The idea of the work is based on an artistic interpretation of a human body in the philosophy of another proponent of Russian Cosmism, Alexander Gorsky. His text from the 1930s, “Phallic Pupil,” describes the evolution of the human body as a transformation into a sun-fed creature without the usual digestive apparatus. According to Gorsky, in the future human body, two main parts will play a large role: the pupil, as the organ that is the most sensible and responsive to sunlight, and the phallus, as the most active organ.

The combination of those two parts will provide for endless reception and creation of the world. Additionally, the light body without inner organs will be able to overcome gravity and learn to fly. The perfect body manufactured with the face of Yuri Gagarin by the Cradle of Humankind corporation represents the first experiments in this field. Tourists are offered a unique service: they get the chance to resurrect their ancestors, thus performing an operation advertised as the highest aim of any living human being.

Zhilyaev interlaces the idealism of outer-space exploration with humanity’s hopes relying on technology in the stained-glass window with the figure of a futuristic Prometheus, which symbolizes both colonialist tendencies and the inhuman consumerist approach toward life and memory. The story behind this practice remains unrevealed: we never find out if the Russian Federation as we know it in 2015 still exists, or if these are just local cultural peculiarities being praised in this particular place. Nor do we know if the technology actually works, or what social, cultural, and political effects it has. The unsettling environment combines sci-fi aesthetics with a modernist utopia and Eastern exuberance.


Konstantin Tsiolkovsky was one of the fathers of the Russian space program back in the late nineteenth century. Self-educated and working as a schoolteacher in a small provincial town, Tsiolkovsky managed to develop the concepts of reactive motion as well as the basic principles of rocket construction. He was profoundly involved in developments of philosophical thought in the late nineteenth and early twentieth centuries. Calling himself an utter materialist and perceiving the universe as a complicated but cognizable system, he believed in the overall harmony of the world, inhabited by a multitude of civilizations. He believed in the sensitivity of materiality and that humanity would transform itself into an immaterial “radiant” state during the course of its development. This combination of a pragmatic scientific mind with limitless optimism and idealism are typical features of Russian Cosmism. Zhilyaev examines this by juxtaposing one of the genuine (although slightly altered) tracts with new drawings of Tsiolkovsky after resurrection. An Album of Cosmic Journeys explores the conditions of life in zero gravity in outer space and demonstrates the technical aspects of rocket launch and movement, as well as Tsiolkovsky’s life, in the reconstruction of his rocket as a branch of the Cradle of Humankind museum network, represented by personal things.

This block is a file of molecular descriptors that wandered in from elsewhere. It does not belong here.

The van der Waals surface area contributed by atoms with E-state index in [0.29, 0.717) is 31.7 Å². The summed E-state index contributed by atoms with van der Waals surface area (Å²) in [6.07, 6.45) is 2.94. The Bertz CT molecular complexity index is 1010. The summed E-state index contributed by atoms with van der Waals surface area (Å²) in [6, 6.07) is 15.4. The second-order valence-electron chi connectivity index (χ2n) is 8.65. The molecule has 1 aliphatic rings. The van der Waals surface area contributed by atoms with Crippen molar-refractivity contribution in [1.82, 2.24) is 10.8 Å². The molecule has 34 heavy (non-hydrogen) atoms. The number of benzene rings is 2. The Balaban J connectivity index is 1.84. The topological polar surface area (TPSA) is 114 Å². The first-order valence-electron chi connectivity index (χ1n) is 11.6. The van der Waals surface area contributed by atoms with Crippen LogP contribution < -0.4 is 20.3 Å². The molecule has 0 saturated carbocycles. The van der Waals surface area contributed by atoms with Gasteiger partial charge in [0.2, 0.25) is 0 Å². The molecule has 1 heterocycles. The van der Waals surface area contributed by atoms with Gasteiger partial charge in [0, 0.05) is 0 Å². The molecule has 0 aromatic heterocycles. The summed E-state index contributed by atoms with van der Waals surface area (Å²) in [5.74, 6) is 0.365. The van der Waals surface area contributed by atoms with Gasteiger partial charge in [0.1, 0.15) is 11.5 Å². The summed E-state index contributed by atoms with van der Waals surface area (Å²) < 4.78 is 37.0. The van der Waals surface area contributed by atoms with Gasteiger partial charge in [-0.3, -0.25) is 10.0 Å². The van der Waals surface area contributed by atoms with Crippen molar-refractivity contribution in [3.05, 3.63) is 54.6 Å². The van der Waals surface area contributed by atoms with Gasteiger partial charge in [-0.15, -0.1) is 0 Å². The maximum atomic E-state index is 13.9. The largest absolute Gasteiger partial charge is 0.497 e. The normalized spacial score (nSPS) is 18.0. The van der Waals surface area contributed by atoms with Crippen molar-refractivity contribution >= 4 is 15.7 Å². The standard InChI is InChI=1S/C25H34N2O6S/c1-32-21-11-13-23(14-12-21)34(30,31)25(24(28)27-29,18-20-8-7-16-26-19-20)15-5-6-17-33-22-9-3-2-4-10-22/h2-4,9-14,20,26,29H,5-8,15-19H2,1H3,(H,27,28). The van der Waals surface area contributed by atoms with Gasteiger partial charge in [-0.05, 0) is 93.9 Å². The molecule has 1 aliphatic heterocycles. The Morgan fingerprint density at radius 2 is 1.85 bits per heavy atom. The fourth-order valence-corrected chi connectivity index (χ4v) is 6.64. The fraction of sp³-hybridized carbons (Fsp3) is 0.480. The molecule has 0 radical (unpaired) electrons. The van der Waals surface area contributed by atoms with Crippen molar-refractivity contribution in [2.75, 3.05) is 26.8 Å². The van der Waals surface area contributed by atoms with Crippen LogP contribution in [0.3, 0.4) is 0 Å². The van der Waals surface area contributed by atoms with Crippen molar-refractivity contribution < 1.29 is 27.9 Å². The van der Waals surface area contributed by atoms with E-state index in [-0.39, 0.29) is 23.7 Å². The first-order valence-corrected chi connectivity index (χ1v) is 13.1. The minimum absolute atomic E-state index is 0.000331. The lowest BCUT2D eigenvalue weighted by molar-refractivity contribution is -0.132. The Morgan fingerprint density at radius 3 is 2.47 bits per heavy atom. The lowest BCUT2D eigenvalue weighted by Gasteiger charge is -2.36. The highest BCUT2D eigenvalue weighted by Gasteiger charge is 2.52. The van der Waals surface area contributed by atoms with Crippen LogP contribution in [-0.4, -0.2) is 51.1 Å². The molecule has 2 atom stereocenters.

The last room of Cradle of Humankind is dedicated to the history of the universe before the Big Bang. What is there to say about a time when there was nothing? Zhilyaev singles out two main concepts, the void and rhythm-complementary forces that together acquire the potential to engender primary energy and turn it into something substantial. Just as the whole installation is built on a juxtaposition of opposite approaches, here the method reachesits climax. There are two main visual elements in the room: copies of Kazimir Malevich’s Black Square (according to legend 4 “original” by artist and 5 painted after resurrection) and kitschy maneki-nekos, Asian cat figurines that serve as charms for luck and wealth. The paintings are black, the figurines golden; the images are endlessly static, the cats’ paws are moving; the squares stand for the very height of artistic expression, while the cats are a symbol of an aesthetically depleted, commercially manufactured commodity. Zhilyaev makes modernism and postmodernism confront each other. Mingled in the same space, the items are drawn into a single cosmic experience of persistence, hope, greed, and inspiration.